Effects of Washington shutdown on Taiwan minimal: central bank

By Ted Chen, The China Post

TAIPEI, Taiwan — Central Bank Governor Perng Fai-nan stated at yesterday’s legislative session that the potential effects of the U.S. federal government’s partial shutdown upon Taiwan are expected to be minimal.

Perng said that U.S. Treasury bonds remain the world’s most effective investment vehicle, and clarified that the R.O.C.’s central bank has no plans of liquidating its holdings. According to Perng, chances are low that the Fed will liquidate its holdings of bonds en masse, as any such move would cause a significant disruption to global financial markets.

Moody’s estimated, however, that the U.S. economy sustained a significant impact from the previous federal government shutdown in 1995, with GDP growth falling from 3 percent to 1.6 percent. In his statement, Perng cited 17 previous instances in which the U.S. federal government experienced shutdowns, with the duration of the shutdown ranging from one to 21 days.

Perng did not deny a lawmaker’s claim that Taiwan currently holds U.S. treasury bonds with a value of about US$150 billion, but did emphasize that the nation’s holdings of foreign reserves now include renminbi.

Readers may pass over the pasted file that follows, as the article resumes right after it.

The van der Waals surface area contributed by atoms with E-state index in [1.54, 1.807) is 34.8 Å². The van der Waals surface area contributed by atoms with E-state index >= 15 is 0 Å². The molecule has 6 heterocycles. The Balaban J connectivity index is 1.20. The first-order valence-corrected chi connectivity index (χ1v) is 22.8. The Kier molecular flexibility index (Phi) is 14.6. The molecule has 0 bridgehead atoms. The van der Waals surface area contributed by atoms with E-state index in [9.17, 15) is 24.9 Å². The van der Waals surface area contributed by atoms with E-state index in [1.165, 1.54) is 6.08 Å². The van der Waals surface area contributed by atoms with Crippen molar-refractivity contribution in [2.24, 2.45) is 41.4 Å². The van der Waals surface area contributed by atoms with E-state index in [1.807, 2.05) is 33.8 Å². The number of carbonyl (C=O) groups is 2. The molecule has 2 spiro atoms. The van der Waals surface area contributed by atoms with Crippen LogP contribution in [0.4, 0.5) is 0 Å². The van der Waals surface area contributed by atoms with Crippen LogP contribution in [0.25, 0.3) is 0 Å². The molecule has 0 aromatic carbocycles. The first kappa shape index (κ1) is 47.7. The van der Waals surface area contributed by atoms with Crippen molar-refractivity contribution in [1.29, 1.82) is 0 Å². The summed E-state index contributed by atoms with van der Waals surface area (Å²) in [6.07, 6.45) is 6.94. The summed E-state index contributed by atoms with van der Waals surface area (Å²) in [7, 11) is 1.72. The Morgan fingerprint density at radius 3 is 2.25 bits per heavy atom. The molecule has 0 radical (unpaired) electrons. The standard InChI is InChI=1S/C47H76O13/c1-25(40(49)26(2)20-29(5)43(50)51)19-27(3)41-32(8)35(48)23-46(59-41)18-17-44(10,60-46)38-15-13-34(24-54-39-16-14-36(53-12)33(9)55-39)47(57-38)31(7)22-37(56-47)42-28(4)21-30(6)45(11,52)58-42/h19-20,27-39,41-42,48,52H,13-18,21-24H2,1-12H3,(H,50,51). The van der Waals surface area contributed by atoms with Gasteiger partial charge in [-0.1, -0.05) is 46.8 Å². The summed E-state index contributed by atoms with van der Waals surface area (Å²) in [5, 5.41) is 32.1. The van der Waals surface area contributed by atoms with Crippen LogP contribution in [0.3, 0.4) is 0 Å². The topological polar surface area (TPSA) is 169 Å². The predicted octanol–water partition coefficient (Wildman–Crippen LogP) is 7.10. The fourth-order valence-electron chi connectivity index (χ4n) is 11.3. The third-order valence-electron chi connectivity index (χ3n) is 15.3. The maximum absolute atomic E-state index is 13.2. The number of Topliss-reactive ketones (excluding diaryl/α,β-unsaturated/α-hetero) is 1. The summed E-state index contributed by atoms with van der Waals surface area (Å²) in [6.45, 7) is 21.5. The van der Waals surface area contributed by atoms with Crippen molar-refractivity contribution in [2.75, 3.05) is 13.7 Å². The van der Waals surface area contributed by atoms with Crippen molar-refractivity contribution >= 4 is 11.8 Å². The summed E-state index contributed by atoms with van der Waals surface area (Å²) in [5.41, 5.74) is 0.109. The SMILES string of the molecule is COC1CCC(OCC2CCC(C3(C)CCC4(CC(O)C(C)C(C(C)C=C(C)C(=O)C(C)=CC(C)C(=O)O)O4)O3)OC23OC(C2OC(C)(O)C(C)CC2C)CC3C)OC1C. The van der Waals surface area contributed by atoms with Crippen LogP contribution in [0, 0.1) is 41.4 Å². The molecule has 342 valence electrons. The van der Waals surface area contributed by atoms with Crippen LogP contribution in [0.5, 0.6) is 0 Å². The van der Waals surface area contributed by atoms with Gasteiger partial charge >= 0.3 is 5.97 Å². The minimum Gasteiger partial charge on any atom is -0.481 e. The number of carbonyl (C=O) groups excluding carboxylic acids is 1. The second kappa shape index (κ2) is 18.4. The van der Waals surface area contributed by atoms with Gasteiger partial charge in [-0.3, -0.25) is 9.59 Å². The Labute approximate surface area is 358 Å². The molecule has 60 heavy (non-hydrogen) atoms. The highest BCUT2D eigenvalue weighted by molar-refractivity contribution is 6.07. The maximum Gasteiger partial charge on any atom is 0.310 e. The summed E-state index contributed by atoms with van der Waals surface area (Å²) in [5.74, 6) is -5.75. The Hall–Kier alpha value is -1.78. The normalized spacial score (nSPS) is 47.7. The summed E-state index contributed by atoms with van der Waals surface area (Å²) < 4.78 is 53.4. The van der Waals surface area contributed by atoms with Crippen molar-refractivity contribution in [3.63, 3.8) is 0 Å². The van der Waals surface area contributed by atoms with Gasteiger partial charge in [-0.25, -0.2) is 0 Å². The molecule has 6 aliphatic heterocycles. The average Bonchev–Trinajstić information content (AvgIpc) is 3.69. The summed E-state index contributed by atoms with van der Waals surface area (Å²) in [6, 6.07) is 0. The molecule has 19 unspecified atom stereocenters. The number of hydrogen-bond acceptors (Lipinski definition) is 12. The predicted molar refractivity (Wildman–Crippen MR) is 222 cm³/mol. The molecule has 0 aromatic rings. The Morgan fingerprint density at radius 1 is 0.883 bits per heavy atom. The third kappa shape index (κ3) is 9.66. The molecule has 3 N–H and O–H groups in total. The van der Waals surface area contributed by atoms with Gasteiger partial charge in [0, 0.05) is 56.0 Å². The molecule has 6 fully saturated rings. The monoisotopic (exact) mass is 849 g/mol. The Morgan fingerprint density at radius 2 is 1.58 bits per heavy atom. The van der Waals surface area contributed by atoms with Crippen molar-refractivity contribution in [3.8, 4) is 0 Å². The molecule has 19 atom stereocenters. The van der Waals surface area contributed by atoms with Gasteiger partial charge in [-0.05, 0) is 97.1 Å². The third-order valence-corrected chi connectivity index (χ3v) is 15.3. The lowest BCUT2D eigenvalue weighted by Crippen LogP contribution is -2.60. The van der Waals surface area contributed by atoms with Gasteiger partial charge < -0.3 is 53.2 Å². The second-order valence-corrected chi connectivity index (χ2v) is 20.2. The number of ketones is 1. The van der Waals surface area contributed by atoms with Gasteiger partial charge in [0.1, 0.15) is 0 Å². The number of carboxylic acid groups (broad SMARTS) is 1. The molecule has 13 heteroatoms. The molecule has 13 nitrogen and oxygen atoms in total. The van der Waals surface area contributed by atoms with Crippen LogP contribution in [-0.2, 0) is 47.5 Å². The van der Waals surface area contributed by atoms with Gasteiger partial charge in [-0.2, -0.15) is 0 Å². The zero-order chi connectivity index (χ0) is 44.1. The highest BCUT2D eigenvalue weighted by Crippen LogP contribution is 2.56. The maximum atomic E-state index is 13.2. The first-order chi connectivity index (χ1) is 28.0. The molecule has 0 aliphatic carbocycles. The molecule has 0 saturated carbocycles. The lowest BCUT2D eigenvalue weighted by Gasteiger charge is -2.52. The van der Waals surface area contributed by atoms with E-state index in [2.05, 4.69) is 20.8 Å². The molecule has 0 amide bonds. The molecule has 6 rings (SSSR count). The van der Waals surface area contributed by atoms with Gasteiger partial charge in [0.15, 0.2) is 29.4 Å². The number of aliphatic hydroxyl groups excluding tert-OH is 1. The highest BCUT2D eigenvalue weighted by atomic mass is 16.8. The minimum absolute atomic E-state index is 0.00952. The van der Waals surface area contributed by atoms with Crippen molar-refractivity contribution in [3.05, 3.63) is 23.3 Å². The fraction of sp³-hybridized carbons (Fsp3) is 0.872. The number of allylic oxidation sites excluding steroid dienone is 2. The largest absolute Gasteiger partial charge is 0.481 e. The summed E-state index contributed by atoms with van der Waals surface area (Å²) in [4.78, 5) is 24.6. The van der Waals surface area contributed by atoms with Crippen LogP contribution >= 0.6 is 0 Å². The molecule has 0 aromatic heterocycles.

Perng, however, declined to specify the amount of renminbi held by the central bank, as well as the proportion of renminbi relative to its overall foreign reserve holdings. Taiwan is among 11 nations and two international monetary institutions which employ the renminbi as a reserve currency, said Perng, who added that the central bank acquired its reserves of renminbi less than six months ago. Perng Calls for Greater Regulation of Housing Market In the same legislative session, Perng urged strengthened measures to curb skyrocketing housing and property prices in the Greater Taipei area, particularly regulations on the practice of pre-selling — a developer’s practice of selling property to a buyer before it is built. With its high degree of leverage, pre-selling is tantamount to futures contract trading, as speculators can easily purchase 10 pre-sale properties for the price of one actual property, said Perng. Accordingly, pre-selling is a major factor in rising house prices and needs to be addressed, according to Perng.

Responding to rumors that the central bank may raise interest rates, Perng told lawmakers that the decision depends on a number of factors, including developments in the global economy and inflation. Perng added that the decision is not dependent on his opinion alone and requires the approval of board members of the central bank. In response to growing concerns over the pressures of an energy price hike in October, Perng stated that the rising cost of electricity would likely make no more than a 0.05-percent dent on Taiwan’s consumer price index (CPI), which has been holding steady throughout the year. With less than three months left in 2013, the Director-General of the Department of Budget, Accounting and Statistics estimates the overall impact of a utilities price hike at less than 1.07 percent in 2013. Perng pledged to utilize the tools at the central bank’s disposal to stabilize the prices of consumer goods, but warned that resolving the lingering problem of receding wages relies on business innovation to create greater value and encourage higher compensation.